The Trojan War
The Iliad begins in the ninth year of the Trojan War. The Greeks have been unsuccessful in their attempts to sack and destroy the city of Troy while the Trojans defend it from behind high fortified walls. In a camp of frayed nerves and lost tempers, Achilles openly quarrels with the commander of the Greek coalition, who, forced by circumstances, reluctantly gives up a prize won from battle. The commander appropriates Achilles’ battle prize, a concubine slave girl, as compensation for his loss.
By custom, Greek armies pooled together the gold, livestock, tripods, and enslaved people captured in battle and gave a share to each warrior according to their contribution to the victory. These battle prizes were honors, the currency of ancient Greek culture, that signaled a fighter’s greatness. There is no present-day parallel for this, but the modern military’s system of badges and decorations provides a weak approximation of the Greek system of honors. Achilles’ dishonor is, perhaps, similar to a soldier whose commander unjustly took their Ranger tab or Silver Star medal.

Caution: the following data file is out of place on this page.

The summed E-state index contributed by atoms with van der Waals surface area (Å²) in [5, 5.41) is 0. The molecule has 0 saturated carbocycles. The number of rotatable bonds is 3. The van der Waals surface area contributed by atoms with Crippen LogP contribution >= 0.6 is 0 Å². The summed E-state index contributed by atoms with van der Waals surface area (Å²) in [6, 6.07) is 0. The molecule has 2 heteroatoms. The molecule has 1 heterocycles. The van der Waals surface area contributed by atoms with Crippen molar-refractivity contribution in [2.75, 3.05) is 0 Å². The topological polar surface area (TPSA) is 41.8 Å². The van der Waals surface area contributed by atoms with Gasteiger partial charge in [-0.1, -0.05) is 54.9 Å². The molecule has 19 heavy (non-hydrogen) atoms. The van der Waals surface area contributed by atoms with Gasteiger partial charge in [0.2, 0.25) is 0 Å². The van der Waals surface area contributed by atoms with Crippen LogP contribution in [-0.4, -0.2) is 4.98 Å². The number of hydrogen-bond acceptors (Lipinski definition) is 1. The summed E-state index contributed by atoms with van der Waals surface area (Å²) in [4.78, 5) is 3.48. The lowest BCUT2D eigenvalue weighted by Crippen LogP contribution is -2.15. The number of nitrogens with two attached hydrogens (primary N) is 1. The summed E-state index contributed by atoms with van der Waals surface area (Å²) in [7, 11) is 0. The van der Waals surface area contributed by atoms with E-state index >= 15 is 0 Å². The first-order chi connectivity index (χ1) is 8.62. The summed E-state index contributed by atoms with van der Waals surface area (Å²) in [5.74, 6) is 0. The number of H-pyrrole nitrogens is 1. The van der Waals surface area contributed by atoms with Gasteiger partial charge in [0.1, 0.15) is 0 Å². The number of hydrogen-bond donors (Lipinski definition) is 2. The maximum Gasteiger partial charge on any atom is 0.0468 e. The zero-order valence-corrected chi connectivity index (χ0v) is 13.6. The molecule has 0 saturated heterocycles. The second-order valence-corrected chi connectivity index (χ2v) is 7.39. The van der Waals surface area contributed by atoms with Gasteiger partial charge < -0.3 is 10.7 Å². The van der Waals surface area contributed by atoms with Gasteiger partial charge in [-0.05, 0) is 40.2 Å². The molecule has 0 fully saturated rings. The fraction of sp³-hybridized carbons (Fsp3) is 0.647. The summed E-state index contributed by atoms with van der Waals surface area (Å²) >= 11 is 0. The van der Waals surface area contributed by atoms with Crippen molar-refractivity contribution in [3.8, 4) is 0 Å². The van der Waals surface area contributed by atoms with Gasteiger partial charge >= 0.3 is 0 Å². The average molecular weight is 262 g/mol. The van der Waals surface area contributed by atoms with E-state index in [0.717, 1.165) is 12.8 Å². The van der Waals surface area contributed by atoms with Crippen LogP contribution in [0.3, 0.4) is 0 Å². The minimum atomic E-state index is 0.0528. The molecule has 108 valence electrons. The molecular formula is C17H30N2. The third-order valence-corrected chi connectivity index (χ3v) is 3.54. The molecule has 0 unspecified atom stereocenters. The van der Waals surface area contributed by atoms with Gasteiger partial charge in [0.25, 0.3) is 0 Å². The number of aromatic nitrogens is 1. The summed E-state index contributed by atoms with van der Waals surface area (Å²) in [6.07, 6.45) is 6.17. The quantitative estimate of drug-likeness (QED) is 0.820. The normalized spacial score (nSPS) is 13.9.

Achilles’ public humiliation sets The Iliad’s plot in motion. His source of identity is the honors marking him as a great warrior. It forces him to question everything about himself when he realizes others can arbitrarily take away his honors. Achilles’ reaction to trauma are orders of magnitude greater than the precipitating events.
Emotionally wounded and confused, Achilles withdraws and refuses to fight, allowing the Trojans to seize the advantage and push the Greek invaders back to the beaches. A delegation of Achilles’ fellow leaders finds him completely disoriented, switching between indignant anger and crippling depression; even the slaughter of his fellow Greeks cannot penetrate the thick walls of Achilles’ psychological prison.